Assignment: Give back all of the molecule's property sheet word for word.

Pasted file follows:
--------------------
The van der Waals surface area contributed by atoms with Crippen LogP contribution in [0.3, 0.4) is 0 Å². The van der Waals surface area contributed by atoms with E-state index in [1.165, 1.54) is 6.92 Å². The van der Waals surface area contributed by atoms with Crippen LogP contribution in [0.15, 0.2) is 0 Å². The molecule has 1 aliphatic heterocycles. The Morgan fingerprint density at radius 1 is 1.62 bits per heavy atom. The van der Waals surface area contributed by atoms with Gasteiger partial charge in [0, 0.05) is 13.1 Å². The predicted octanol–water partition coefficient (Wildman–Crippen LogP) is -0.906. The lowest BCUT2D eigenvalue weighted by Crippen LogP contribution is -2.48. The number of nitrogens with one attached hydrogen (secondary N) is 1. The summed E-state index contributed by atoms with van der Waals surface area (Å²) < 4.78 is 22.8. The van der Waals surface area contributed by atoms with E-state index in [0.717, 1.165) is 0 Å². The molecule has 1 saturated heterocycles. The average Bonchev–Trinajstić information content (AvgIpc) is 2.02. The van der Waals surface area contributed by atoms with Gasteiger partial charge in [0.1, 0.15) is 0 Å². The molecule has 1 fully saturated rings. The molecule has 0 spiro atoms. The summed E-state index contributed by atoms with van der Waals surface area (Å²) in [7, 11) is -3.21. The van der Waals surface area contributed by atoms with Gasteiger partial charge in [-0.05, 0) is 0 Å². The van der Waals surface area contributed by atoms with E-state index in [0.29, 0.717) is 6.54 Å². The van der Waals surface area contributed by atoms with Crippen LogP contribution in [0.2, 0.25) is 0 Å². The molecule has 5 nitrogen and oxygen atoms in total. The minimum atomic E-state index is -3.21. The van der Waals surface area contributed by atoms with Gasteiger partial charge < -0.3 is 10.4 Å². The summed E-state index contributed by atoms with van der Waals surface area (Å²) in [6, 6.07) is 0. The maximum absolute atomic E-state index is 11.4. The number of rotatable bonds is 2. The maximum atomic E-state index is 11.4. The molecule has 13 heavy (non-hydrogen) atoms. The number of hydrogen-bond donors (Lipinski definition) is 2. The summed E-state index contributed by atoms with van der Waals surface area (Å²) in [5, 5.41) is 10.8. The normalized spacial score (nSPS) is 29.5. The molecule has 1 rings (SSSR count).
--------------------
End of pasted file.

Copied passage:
The van der Waals surface area contributed by atoms with Crippen LogP contribution in [0.3, 0.4) is 0 Å². The van der Waals surface area contributed by atoms with E-state index in [1.165, 1.54) is 6.92 Å². The van der Waals surface area contributed by atoms with Crippen LogP contribution in [0.15, 0.2) is 0 Å². The molecule has 1 aliphatic heterocycles. The Morgan fingerprint density at radius 1 is 1.62 bits per heavy atom. The van der Waals surface area contributed by atoms with Gasteiger partial charge in [0, 0.05) is 13.1 Å². The predicted octanol–water partition coefficient (Wildman–Crippen LogP) is -0.906. The lowest BCUT2D eigenvalue weighted by Crippen LogP contribution is -2.48. The number of nitrogens with one attached hydrogen (secondary N) is 1. The summed E-state index contributed by atoms with van der Waals surface area (Å²) < 4.78 is 22.8. The van der Waals surface area contributed by atoms with E-state index in [0.717, 1.165) is 0 Å². The molecule has 1 saturated heterocycles. The average Bonchev–Trinajstić information content (AvgIpc) is 2.02. The van der Waals surface area contributed by atoms with Gasteiger partial charge in [0.1, 0.15) is 0 Å². The molecule has 1 fully saturated rings. The molecule has 0 spiro atoms. The summed E-state index contributed by atoms with van der Waals surface area (Å²) in [7, 11) is -3.21. The van der Waals surface area contributed by atoms with Gasteiger partial charge in [-0.05, 0) is 0 Å². The van der Waals surface area contributed by atoms with E-state index in [0.29, 0.717) is 6.54 Å². The van der Waals surface area contributed by atoms with Crippen LogP contribution in [0.2, 0.25) is 0 Å². The molecule has 5 nitrogen and oxygen atoms in total. The minimum atomic E-state index is -3.21. The van der Waals surface area contributed by atoms with Gasteiger partial charge < -0.3 is 10.4 Å². The summed E-state index contributed by atoms with van der Waals surface area (Å²) in [6, 6.07) is 0. The maximum absolute atomic E-state index is 11.4. The number of rotatable bonds is 2. The maximum atomic E-state index is 11.4. The molecule has 13 heavy (non-hydrogen) atoms. The number of hydrogen-bond donors (Lipinski definition) is 2. The summed E-state index contributed by atoms with van der Waals surface area (Å²) in [5, 5.41) is 10.8. The normalized spacial score (nSPS) is 29.5. The molecule has 1 rings (SSSR count).